Impact felt from equity market volatility and weakening investment yield
OLDWICK, N.J., January 25, 2016—U.S. life/annuity insurance companies’ third-quarter 2015 statutory accounting results softened considerably when compared with prior quarters as pre-tax net operating gains fell to $3.7 billion from $18.5 billion in the previous quarter.
This is partially due to the impact of equity market volatility and weakening investment yield, according to a recent A.M. Best special report. The Best’s Special Report, titled, “Life/Annuity Insurers Third Quarter 2015 Earnings Stall From Poor Equity Market Showing,” states that 10 of the largest insurance groups, many of which had losses for the quarter, materially drove the quarterly earnings down.
Reasons varied, yet specific
While the reasons for the dip in earnings in third-quarter 2015 varied from company to company, some specific events included reserve increases, diminished mortality results, large reinsurance transactions and hedging geography, which often skews statutory reported results.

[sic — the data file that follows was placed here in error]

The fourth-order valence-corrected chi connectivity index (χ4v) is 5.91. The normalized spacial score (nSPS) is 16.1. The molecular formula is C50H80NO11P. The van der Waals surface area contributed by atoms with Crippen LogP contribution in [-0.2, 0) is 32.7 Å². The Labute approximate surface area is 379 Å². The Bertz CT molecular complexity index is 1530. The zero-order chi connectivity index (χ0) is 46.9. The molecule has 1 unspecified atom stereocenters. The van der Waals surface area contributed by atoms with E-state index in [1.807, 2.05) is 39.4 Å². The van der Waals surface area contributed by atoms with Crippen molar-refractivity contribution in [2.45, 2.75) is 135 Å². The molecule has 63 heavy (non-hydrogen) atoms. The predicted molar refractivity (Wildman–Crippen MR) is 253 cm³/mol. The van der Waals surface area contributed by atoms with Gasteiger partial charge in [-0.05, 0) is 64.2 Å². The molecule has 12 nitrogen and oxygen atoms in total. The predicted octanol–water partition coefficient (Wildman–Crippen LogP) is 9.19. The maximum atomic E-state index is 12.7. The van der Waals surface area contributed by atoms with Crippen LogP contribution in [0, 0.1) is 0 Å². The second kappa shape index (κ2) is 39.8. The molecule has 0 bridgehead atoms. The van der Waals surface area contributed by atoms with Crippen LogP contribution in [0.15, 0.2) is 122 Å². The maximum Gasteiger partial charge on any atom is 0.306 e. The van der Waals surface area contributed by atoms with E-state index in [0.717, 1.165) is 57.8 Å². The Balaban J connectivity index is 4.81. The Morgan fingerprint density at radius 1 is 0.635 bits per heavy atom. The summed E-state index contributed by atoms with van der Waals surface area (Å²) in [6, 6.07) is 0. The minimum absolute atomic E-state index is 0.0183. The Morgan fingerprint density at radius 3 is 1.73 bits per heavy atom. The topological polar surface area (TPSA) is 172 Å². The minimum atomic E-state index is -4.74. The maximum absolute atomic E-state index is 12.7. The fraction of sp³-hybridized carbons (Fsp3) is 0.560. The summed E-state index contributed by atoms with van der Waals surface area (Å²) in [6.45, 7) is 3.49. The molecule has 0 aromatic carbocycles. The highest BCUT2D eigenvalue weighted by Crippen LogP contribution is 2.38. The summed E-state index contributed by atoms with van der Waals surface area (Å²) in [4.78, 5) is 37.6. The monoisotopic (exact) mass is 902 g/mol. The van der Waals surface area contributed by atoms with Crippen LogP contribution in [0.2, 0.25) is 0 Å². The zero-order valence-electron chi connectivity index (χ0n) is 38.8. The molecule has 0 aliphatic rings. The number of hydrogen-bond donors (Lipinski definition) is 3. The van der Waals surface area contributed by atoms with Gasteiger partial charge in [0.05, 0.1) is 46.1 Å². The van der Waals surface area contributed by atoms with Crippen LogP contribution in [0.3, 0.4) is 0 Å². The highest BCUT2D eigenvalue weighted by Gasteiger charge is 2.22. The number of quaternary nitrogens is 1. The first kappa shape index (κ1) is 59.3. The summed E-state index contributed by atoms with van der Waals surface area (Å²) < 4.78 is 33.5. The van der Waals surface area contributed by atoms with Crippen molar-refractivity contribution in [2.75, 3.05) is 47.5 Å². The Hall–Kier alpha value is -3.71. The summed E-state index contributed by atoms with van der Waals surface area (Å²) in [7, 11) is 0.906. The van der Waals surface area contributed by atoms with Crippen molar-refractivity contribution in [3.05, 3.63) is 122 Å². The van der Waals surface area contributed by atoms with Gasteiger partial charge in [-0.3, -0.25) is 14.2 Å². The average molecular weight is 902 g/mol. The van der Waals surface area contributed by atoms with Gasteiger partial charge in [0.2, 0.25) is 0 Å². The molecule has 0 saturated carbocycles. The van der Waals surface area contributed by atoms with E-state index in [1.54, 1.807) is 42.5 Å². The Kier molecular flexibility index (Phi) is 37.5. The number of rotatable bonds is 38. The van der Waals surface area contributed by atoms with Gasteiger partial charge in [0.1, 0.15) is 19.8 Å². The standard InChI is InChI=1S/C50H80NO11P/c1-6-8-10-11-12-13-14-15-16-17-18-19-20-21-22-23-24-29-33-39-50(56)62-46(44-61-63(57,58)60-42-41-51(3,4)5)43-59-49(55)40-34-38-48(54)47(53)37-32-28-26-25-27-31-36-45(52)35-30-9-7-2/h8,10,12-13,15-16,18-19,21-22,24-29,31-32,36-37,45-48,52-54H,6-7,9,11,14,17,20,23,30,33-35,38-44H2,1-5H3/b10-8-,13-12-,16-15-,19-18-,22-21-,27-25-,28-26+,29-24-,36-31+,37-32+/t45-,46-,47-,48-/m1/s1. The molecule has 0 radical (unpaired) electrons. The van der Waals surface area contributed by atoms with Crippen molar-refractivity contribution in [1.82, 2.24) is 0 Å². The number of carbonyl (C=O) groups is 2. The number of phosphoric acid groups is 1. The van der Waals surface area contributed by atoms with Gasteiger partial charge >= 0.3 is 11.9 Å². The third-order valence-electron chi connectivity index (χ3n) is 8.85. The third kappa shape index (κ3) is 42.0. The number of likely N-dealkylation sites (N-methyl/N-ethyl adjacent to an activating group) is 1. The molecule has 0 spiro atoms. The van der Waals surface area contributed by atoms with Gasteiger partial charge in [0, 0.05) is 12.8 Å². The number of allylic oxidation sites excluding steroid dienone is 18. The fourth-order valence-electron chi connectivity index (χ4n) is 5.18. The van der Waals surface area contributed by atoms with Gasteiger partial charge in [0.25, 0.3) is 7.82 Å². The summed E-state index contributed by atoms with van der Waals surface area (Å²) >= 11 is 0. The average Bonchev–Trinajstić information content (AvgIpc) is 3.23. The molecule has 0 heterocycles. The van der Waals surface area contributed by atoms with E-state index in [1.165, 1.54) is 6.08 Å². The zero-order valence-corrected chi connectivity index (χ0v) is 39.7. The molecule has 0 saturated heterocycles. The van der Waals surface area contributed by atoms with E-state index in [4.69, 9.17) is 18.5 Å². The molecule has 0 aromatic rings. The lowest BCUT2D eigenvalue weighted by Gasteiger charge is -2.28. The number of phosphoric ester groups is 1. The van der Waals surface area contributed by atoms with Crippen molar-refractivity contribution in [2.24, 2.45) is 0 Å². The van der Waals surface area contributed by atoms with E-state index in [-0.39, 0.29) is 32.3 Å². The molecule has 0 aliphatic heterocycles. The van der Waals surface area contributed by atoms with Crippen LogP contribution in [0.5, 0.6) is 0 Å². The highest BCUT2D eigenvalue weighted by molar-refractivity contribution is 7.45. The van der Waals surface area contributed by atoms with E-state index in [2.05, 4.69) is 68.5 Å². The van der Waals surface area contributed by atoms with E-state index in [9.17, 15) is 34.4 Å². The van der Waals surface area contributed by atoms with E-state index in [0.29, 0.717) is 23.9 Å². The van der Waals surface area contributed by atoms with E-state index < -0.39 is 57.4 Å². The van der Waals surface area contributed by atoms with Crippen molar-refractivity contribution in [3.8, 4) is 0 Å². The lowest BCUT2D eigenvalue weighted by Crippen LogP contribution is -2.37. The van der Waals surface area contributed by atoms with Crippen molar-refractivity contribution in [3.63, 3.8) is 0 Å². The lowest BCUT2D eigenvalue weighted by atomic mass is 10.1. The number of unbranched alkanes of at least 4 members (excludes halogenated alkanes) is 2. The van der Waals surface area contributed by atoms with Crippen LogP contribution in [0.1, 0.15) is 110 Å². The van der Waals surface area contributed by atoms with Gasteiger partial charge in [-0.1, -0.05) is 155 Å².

Despite some of the accounting and market-driven charges, A.M. Best is comfortable that underwriting results for the industry remain relatively solid due to prudent underwriting practices, bolstered enterprise risk management programs and mortality results, which remain within pricing. Although there are certain lines of business that continue to be a drag on
earnings for the industry due to poor underwriting, such as long-term care, price changes and reserve increases are expected to continue going forward.
Sales for the industry have seen little growth, which is reflected in a modest increase in direct premium income for 2015 over the same period in 2014. This is partially due to the mature nature of the industry and the challenges of reaching the middle market and millennials.
An Annuity Boost
Individual annuities sales have helped to bolster premiums for the industry and account for 25.9% of direct premiums written as of third-quarter 2015, with overall positive annuity spreads.
Ordinary and group life insurance remain core to the industry, contributing to 21.5% of direct premiums written, as of third-quarter 2015. While growth for ordinary and group life has been slower than annuity sales, A.M. Best expects it to remain a key driver of
long-term in-force profit for the industry.
A.M. Best views the industry as currently having generally adequate risk-adjusted capitalization, which is supported by the continued overall profitability.
To access a copy of this special report, please visit here.
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